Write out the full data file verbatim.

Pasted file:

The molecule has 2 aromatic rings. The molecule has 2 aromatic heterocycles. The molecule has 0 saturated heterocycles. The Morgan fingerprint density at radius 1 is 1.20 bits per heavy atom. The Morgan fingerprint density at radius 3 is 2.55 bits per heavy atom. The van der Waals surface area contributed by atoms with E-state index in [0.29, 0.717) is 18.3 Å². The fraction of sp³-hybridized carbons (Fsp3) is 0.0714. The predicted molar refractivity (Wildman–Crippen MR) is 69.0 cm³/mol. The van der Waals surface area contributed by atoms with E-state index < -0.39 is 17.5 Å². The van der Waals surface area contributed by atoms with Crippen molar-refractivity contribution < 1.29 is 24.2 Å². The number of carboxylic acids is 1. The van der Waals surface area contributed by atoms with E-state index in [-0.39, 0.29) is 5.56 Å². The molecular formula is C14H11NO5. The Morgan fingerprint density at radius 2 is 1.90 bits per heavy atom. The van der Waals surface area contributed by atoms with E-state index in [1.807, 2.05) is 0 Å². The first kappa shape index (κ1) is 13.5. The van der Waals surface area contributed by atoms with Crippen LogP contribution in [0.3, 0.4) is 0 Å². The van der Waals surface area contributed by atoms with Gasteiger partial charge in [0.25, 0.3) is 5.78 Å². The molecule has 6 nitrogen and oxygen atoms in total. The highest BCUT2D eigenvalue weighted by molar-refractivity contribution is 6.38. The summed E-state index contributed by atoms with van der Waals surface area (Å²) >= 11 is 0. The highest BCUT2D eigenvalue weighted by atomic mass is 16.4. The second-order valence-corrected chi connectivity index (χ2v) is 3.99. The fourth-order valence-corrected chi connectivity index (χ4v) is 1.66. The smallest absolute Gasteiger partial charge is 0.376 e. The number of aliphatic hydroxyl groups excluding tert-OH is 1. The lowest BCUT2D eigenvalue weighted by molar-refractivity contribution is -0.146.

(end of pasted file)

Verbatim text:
The molecule has 2 aromatic rings. The molecule has 2 aromatic heterocycles. The molecule has 0 saturated heterocycles. The Morgan fingerprint density at radius 1 is 1.20 bits per heavy atom. The Morgan fingerprint density at radius 3 is 2.55 bits per heavy atom. The van der Waals surface area contributed by atoms with E-state index in [0.29, 0.717) is 18.3 Å². The fraction of sp³-hybridized carbons (Fsp3) is 0.0714. The predicted molar refractivity (Wildman–Crippen MR) is 69.0 cm³/mol. The van der Waals surface area contributed by atoms with E-state index < -0.39 is 17.5 Å². The van der Waals surface area contributed by atoms with Crippen molar-refractivity contribution < 1.29 is 24.2 Å². The number of carboxylic acids is 1. The van der Waals surface area contributed by atoms with E-state index in [-0.39, 0.29) is 5.56 Å². The molecular formula is C14H11NO5. The Morgan fingerprint density at radius 2 is 1.90 bits per heavy atom. The van der Waals surface area contributed by atoms with E-state index in [1.807, 2.05) is 0 Å². The first kappa shape index (κ1) is 13.5. The van der Waals surface area contributed by atoms with Crippen LogP contribution in [0.3, 0.4) is 0 Å². The van der Waals surface area contributed by atoms with Gasteiger partial charge in [0.25, 0.3) is 5.78 Å². The molecule has 6 nitrogen and oxygen atoms in total. The highest BCUT2D eigenvalue weighted by molar-refractivity contribution is 6.38. The summed E-state index contributed by atoms with van der Waals surface area (Å²) >= 11 is 0. The highest BCUT2D eigenvalue weighted by atomic mass is 16.4. The second-order valence-corrected chi connectivity index (χ2v) is 3.99. The fourth-order valence-corrected chi connectivity index (χ4v) is 1.66. The smallest absolute Gasteiger partial charge is 0.376 e. The number of aliphatic hydroxyl groups excluding tert-OH is 1. The lowest BCUT2D eigenvalue weighted by molar-refractivity contribution is -0.146.